One form of history that we do write but indeed we cannot control comes in the form of the genetic material that we pass to the next generation. We’re all familiar with some of this legacy because we literally see it in physical resemblances and other attributes between parents and children (“He’s got his Mum’s eyes”) or shared by siblings (“Jack and Jill are wonderful musicians”). They’re shared because large chunks of the genetic code (i.e. DNA) are identical between the individuals concerned. But if conserved DNA makes for similarities, what of the differences—the fact that our parents and brothers look different to all the seven thousand million other people on the planet? Our unique features come from variations in the genetic code—odd changes in the units (bases) of DNA scattered through our genome. Called SNPs (pronounced ‘snips’ for single nucleotide polymorphisms), they’re what make the differences between us. In other words, a SNP is a difference in a single nucleotide—A, T, C or G—within a stretch of DNA sequence that is otherwise identical between two individuals. For example, you have AAGCCTA whereas I have AAGCTTA. These genetic variations that make individuals different are the basis of DNA fingerprinting.

There’s about three million SNPs scattered throughout the human genome (so, on average, you’d come across one in every 1,000 bases if you scanned your DNA from beginning to end) and they’re what makes each of us unique. Within ethnic groups common patterns of such variants confer characteristics (dark skin/light skin, tall/short, etc) and, with that in mind, you might guess that there will also be variants that make such groups more (or less) susceptible to diseases.

Of course, there’s an endless debate about the border between our genetic inheritance and how the world we experience makes us what we are—how much of Jack and Jill’s precocious talent is because Mum and Dad made them practice twelve hours a day from age five? Fortunately we can ignore nurture here and stick to genes because we’re trying to pin down the good and the bad of our genetic legacy.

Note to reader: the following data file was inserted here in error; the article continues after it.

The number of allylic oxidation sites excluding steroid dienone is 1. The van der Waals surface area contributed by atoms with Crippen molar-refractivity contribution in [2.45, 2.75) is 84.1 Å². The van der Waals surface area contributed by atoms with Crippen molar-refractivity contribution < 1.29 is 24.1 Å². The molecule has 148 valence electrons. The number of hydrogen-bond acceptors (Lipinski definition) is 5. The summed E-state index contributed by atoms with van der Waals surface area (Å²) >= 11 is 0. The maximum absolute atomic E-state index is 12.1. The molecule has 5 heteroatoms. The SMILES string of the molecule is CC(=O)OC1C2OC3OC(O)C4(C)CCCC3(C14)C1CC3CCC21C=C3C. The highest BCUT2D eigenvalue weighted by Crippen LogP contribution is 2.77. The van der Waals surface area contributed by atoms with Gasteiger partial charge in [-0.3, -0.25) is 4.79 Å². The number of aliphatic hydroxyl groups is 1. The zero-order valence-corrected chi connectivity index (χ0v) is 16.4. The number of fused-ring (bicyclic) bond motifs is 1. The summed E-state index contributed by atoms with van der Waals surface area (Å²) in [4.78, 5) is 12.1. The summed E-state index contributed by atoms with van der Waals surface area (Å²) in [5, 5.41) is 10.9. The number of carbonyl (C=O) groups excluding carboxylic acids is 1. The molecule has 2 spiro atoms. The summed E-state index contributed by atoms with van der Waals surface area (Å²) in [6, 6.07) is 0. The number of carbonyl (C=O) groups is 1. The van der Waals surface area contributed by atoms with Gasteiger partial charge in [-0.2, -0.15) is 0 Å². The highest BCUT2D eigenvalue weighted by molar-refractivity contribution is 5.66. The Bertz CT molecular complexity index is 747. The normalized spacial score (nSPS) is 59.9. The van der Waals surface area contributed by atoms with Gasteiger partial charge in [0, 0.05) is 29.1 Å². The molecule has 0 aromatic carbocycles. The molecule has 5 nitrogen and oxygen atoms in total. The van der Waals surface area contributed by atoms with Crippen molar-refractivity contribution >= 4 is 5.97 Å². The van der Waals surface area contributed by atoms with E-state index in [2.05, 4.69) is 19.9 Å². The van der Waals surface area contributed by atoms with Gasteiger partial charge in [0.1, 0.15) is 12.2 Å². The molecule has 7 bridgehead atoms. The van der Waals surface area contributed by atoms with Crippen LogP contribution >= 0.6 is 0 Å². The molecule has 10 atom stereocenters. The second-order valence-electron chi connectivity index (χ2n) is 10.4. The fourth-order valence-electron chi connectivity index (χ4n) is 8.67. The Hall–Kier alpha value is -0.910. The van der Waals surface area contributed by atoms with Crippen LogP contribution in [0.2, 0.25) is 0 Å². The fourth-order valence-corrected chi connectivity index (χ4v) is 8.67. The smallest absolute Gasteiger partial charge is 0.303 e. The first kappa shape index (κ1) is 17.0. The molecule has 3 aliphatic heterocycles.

What’s all this got to do with cancer?

A good bit is that we’re distinct from everyone else but still share family features. However, our genetic baggage may also contain some unwanted freebies—the most potent of which can give a helping hand to a variety of diseases, including cancers. Cancers are caused by damage to DNA—a build-up of changes, i.e. mutations, that affect the activity of proteins critically involved in controlling cell growth. For most cancers (90%) these mutations accumulate over the lifetime of the individual—they’re called “somatic mutations”—so you can’t blame anyone but yourself and Lady Luck. But about 10% get a kind of head start when someone is born with a key mutation. That is, the mutated gene came from either egg or sperm (so it’s a germline mutation). This effect gives rise to cancers that “run in families”: a critical mutation is passed from generation to generation so that children who inherit it have a greatly increased risk of developing cancer. Two of the most common cancers that can come in hereditary form are those of the breast and bowel.

Steeplechase